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Mechanistic basis for the failure of cone transducin to translocate: why cones are never blinded by light.

Publication ,  Journal Article
Lobanova, ES; Herrmann, R; Finkelstein, S; Reidel, B; Skiba, NP; Deng, W-T; Jo, R; Weiss, ER; Hauswirth, WW; Arshavsky, VY
Published in: J Neurosci
May 19, 2010

The remarkable ability of our vision to function under ever-changing conditions of ambient illumination is mediated by multiple molecular mechanisms regulating the light sensitivity of rods and cones. One such mechanism involves massive translocation of signaling proteins, including the G-protein transducin, into and out of the light-sensitive photoreceptor outer segment compartment. Transducin translocation extends the operating range of rods, but in cones transducin never translocates, which is puzzling because cones typically function in much brighter light than rods. Using genetically manipulated mice in which the rates of transducin activation and inactivation were altered, we demonstrate that, like in rods, transducin translocation in cones can be triggered when transducin activation exceeds a critical level, essentially saturating the photoresponse. However, this level is never achieved in wild-type cones: their superior ability to tightly control the rates of transducin activation and inactivation, responsible for avoiding saturation by light, also accounts for the prevention of transducin translocation at any light intensity.

Duke Scholars

Published In

J Neurosci

DOI

EISSN

1529-2401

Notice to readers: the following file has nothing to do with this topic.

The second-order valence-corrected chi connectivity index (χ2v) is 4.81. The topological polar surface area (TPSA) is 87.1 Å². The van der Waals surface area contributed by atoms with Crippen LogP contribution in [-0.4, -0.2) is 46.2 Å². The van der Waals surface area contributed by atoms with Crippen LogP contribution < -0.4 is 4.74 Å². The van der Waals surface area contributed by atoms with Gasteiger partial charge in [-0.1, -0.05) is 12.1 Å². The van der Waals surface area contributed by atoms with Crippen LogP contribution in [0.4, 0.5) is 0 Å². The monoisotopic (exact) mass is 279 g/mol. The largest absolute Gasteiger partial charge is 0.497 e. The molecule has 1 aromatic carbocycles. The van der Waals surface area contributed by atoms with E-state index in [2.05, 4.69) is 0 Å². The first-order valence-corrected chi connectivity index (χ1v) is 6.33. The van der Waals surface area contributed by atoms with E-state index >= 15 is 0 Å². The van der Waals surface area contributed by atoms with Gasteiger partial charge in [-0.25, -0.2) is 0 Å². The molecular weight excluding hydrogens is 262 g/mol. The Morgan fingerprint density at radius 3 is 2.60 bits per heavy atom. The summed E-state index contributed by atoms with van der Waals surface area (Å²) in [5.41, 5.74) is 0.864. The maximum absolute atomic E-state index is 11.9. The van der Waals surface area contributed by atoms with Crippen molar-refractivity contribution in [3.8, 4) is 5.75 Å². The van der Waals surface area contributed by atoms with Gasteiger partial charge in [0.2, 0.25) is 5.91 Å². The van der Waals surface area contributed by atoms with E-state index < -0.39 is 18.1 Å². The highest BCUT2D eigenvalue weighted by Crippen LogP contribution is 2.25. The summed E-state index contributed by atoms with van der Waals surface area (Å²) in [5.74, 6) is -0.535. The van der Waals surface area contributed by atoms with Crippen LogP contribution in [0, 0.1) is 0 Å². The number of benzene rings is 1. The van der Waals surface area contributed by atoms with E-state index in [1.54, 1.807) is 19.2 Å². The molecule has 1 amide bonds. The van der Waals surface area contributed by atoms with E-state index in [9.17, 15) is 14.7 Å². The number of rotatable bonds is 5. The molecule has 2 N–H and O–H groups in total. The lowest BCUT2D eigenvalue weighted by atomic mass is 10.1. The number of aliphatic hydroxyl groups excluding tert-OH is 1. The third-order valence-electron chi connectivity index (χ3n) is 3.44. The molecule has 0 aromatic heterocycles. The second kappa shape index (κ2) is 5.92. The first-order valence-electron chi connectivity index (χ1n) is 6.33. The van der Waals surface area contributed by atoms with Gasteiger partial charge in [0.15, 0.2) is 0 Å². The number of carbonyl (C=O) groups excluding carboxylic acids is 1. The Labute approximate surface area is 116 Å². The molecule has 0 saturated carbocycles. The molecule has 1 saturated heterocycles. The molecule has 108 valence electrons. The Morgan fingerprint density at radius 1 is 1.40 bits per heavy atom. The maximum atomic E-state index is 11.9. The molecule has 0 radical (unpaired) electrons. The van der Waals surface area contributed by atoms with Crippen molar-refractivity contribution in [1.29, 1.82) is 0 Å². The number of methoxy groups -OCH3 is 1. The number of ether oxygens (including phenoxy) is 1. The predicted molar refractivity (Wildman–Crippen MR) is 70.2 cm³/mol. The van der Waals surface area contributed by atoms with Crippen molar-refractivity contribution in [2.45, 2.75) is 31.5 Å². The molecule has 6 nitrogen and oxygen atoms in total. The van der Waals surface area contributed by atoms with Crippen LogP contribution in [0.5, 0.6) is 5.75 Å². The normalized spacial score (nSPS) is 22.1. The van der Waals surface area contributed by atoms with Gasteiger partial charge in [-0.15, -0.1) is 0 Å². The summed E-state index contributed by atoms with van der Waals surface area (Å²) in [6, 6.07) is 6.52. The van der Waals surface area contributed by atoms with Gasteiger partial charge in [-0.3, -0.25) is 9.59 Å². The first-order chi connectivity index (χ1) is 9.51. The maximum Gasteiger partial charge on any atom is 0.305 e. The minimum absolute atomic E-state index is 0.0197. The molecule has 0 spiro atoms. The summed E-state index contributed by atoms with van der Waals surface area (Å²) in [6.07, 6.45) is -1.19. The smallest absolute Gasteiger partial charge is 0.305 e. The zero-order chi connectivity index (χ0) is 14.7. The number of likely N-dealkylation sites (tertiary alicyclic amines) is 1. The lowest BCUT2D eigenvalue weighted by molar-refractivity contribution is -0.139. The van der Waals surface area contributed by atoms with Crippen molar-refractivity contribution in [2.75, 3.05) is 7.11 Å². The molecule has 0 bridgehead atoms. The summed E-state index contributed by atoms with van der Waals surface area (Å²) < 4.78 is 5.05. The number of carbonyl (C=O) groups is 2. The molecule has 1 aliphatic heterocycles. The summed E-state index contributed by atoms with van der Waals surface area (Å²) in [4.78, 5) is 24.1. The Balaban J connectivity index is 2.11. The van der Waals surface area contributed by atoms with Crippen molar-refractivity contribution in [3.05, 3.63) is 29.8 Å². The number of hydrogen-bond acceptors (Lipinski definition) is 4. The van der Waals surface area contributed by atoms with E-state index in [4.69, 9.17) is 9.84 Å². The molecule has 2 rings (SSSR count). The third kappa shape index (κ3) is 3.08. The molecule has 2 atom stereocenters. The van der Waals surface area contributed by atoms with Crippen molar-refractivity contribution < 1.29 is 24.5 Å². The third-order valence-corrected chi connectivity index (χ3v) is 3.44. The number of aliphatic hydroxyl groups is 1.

Publication Date

May 19, 2010

Volume

30

Issue

20

Start / End Page

6815 / 6824

Location

United States

Related Subject Headings

  • Transducin
  • Retinal Rod Photoreceptor Cells
  • Retinal Cone Photoreceptor Cells
  • RGS Proteins
  • Protein Transport
  • Neurology & Neurosurgery
  • Models, Biological
  • Mice, Knockout
  • Mice, Inbred C57BL
  • Mice
 

Citation

APA
Chicago
ICMJE
MLA
NLM
Lobanova, E. S., Herrmann, R., Finkelstein, S., Reidel, B., Skiba, N. P., Deng, W.-T., … Arshavsky, V. Y. (2010). Mechanistic basis for the failure of cone transducin to translocate: why cones are never blinded by light. J Neurosci, 30(20), 6815–6824. https://doi.org/10.1523/JNEUROSCI.0613-10.2010
Lobanova, Ekaterina S., Rolf Herrmann, Stella Finkelstein, Boris Reidel, Nikolai P. Skiba, Wen-Tao Deng, Rebecca Jo, Ellen R. Weiss, William W. Hauswirth, and Vadim Y. Arshavsky. “Mechanistic basis for the failure of cone transducin to translocate: why cones are never blinded by light.J Neurosci 30, no. 20 (May 19, 2010): 6815–24. https://doi.org/10.1523/JNEUROSCI.0613-10.2010.
Lobanova ES, Herrmann R, Finkelstein S, Reidel B, Skiba NP, Deng W-T, et al. Mechanistic basis for the failure of cone transducin to translocate: why cones are never blinded by light. J Neurosci. 2010 May 19;30(20):6815–24.
Lobanova, Ekaterina S., et al. “Mechanistic basis for the failure of cone transducin to translocate: why cones are never blinded by light.J Neurosci, vol. 30, no. 20, May 2010, pp. 6815–24. Pubmed, doi:10.1523/JNEUROSCI.0613-10.2010.
Lobanova ES, Herrmann R, Finkelstein S, Reidel B, Skiba NP, Deng W-T, Jo R, Weiss ER, Hauswirth WW, Arshavsky VY. Mechanistic basis for the failure of cone transducin to translocate: why cones are never blinded by light. J Neurosci. 2010 May 19;30(20):6815–6824.

Published In

J Neurosci

DOI

EISSN

1529-2401

Publication Date

May 19, 2010

Volume

30

Issue

20

Start / End Page

6815 / 6824

Location

United States

Related Subject Headings

  • Transducin
  • Retinal Rod Photoreceptor Cells
  • Retinal Cone Photoreceptor Cells
  • RGS Proteins
  • Protein Transport
  • Neurology & Neurosurgery
  • Models, Biological
  • Mice, Knockout
  • Mice, Inbred C57BL
  • Mice